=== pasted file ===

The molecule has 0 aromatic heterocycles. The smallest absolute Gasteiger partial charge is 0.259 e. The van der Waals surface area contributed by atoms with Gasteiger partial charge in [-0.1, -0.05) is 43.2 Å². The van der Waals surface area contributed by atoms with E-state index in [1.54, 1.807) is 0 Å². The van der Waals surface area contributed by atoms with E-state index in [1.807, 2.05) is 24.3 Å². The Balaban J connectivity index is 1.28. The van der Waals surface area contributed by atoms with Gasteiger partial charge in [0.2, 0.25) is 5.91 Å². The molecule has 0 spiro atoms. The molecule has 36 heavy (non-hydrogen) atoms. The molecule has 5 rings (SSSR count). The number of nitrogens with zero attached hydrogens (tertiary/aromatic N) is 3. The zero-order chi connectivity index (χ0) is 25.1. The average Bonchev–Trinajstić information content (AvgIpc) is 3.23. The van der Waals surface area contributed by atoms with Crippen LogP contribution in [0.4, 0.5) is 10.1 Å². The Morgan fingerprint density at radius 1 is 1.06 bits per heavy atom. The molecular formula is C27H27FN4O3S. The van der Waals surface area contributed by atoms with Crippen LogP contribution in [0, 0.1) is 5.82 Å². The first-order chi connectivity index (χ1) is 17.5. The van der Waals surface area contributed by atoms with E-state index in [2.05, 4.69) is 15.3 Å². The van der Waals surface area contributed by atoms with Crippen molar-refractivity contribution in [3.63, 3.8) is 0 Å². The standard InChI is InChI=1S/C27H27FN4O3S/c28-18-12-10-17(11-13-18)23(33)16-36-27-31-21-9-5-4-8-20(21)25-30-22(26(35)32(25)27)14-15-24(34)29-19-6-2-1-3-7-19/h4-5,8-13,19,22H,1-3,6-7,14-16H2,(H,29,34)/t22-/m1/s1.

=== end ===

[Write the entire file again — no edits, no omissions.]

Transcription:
The molecule has 0 aromatic heterocycles. The smallest absolute Gasteiger partial charge is 0.259 e. The van der Waals surface area contributed by atoms with Gasteiger partial charge in [-0.1, -0.05) is 43.2 Å². The van der Waals surface area contributed by atoms with E-state index in [1.54, 1.807) is 0 Å². The van der Waals surface area contributed by atoms with E-state index in [1.807, 2.05) is 24.3 Å². The Balaban J connectivity index is 1.28. The van der Waals surface area contributed by atoms with Gasteiger partial charge in [0.2, 0.25) is 5.91 Å². The molecule has 0 spiro atoms. The molecule has 36 heavy (non-hydrogen) atoms. The molecule has 5 rings (SSSR count). The number of nitrogens with zero attached hydrogens (tertiary/aromatic N) is 3. The zero-order chi connectivity index (χ0) is 25.1. The average Bonchev–Trinajstić information content (AvgIpc) is 3.23. The van der Waals surface area contributed by atoms with Crippen LogP contribution in [0.4, 0.5) is 10.1 Å². The Morgan fingerprint density at radius 1 is 1.06 bits per heavy atom. The molecular formula is C27H27FN4O3S. The van der Waals surface area contributed by atoms with Crippen LogP contribution in [0, 0.1) is 5.82 Å². The first-order chi connectivity index (χ1) is 17.5. The van der Waals surface area contributed by atoms with E-state index in [2.05, 4.69) is 15.3 Å². The van der Waals surface area contributed by atoms with Crippen molar-refractivity contribution in [3.63, 3.8) is 0 Å². The standard InChI is InChI=1S/C27H27FN4O3S/c28-18-12-10-17(11-13-18)23(33)16-36-27-31-21-9-5-4-8-20(21)25-30-22(26(35)32(25)27)14-15-24(34)29-19-6-2-1-3-7-19/h4-5,8-13,19,22H,1-3,6-7,14-16H2,(H,29,34)/t22-/m1/s1.